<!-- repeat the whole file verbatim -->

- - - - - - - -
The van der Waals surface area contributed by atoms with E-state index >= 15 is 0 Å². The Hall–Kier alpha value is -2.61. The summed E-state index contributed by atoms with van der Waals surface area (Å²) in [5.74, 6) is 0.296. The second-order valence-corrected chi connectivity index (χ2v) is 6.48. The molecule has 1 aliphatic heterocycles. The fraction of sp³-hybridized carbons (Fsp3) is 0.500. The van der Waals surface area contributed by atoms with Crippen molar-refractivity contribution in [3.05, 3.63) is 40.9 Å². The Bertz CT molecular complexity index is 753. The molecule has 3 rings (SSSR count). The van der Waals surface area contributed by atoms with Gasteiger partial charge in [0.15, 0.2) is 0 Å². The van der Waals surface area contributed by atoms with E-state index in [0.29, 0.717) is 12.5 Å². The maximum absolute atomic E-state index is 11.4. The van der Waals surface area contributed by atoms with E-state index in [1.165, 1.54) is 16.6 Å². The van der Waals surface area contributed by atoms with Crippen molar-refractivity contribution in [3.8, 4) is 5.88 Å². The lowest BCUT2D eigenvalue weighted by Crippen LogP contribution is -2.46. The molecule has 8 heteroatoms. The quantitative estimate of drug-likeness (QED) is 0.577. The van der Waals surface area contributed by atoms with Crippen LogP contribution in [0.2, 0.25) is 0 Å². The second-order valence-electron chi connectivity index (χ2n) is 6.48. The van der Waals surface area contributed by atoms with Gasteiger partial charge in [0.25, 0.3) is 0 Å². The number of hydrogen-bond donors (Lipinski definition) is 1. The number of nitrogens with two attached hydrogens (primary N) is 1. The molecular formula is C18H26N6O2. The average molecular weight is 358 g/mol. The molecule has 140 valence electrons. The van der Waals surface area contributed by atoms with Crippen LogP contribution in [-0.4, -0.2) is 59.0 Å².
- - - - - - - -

The van der Waals surface area contributed by atoms with E-state index >= 15 is 0 Å². The Hall–Kier alpha value is -2.61. The summed E-state index contributed by atoms with van der Waals surface area (Å²) in [5.74, 6) is 0.296. The second-order valence-corrected chi connectivity index (χ2v) is 6.48. The molecule has 1 aliphatic heterocycles. The fraction of sp³-hybridized carbons (Fsp3) is 0.500. The van der Waals surface area contributed by atoms with Crippen molar-refractivity contribution in [3.05, 3.63) is 40.9 Å². The Bertz CT molecular complexity index is 753. The molecule has 3 rings (SSSR count). The van der Waals surface area contributed by atoms with Gasteiger partial charge in [0.15, 0.2) is 0 Å². The van der Waals surface area contributed by atoms with E-state index in [0.29, 0.717) is 12.5 Å². The maximum absolute atomic E-state index is 11.4. The van der Waals surface area contributed by atoms with E-state index in [1.165, 1.54) is 16.6 Å². The van der Waals surface area contributed by atoms with Crippen molar-refractivity contribution in [3.8, 4) is 5.88 Å². The lowest BCUT2D eigenvalue weighted by Crippen LogP contribution is -2.46. The molecule has 8 heteroatoms. The quantitative estimate of drug-likeness (QED) is 0.577. The van der Waals surface area contributed by atoms with Crippen LogP contribution in [0.2, 0.25) is 0 Å². The second-order valence-electron chi connectivity index (χ2n) is 6.48. The van der Waals surface area contributed by atoms with Gasteiger partial charge in [0.25, 0.3) is 0 Å². The number of hydrogen-bond donors (Lipinski definition) is 1. The number of nitrogens with two attached hydrogens (primary N) is 1. The molecular formula is C18H26N6O2. The average molecular weight is 358 g/mol. The molecule has 140 valence electrons. The van der Waals surface area contributed by atoms with Crippen LogP contribution in [-0.4, -0.2) is 59.0 Å².